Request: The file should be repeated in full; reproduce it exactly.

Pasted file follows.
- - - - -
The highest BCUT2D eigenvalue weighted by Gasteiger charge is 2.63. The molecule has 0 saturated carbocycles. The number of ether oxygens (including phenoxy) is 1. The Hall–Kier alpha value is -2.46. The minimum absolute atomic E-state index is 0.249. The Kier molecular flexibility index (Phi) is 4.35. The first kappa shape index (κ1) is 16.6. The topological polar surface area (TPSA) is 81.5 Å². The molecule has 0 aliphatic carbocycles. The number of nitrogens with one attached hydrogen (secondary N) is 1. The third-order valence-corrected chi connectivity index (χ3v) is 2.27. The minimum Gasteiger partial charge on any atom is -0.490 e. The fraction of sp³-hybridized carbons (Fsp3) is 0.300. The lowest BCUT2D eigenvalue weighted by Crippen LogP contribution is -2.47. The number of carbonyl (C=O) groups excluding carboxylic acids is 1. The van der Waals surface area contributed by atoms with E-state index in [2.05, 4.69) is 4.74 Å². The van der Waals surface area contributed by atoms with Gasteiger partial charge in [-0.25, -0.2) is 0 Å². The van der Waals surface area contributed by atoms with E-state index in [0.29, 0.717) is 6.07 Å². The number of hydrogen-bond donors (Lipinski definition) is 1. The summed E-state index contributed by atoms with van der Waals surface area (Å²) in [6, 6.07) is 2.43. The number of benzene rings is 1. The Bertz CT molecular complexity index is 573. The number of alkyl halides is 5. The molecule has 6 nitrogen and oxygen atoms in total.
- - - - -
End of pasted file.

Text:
The highest BCUT2D eigenvalue weighted by Gasteiger charge is 2.63. The molecule has 0 saturated carbocycles. The number of ether oxygens (including phenoxy) is 1. The Hall–Kier alpha value is -2.46. The minimum absolute atomic E-state index is 0.249. The Kier molecular flexibility index (Phi) is 4.35. The first kappa shape index (κ1) is 16.6. The topological polar surface area (TPSA) is 81.5 Å². The molecule has 0 aliphatic carbocycles. The number of nitrogens with one attached hydrogen (secondary N) is 1. The third-order valence-corrected chi connectivity index (χ3v) is 2.27. The minimum Gasteiger partial charge on any atom is -0.490 e. The fraction of sp³-hybridized carbons (Fsp3) is 0.300. The lowest BCUT2D eigenvalue weighted by Crippen LogP contribution is -2.47. The number of carbonyl (C=O) groups excluding carboxylic acids is 1. The van der Waals surface area contributed by atoms with E-state index in [2.05, 4.69) is 4.74 Å². The van der Waals surface area contributed by atoms with Gasteiger partial charge in [-0.25, -0.2) is 0 Å². The van der Waals surface area contributed by atoms with E-state index in [0.29, 0.717) is 6.07 Å². The number of hydrogen-bond donors (Lipinski definition) is 1. The summed E-state index contributed by atoms with van der Waals surface area (Å²) in [6, 6.07) is 2.43. The number of benzene rings is 1. The Bertz CT molecular complexity index is 573. The number of alkyl halides is 5. The molecule has 6 nitrogen and oxygen atoms in total.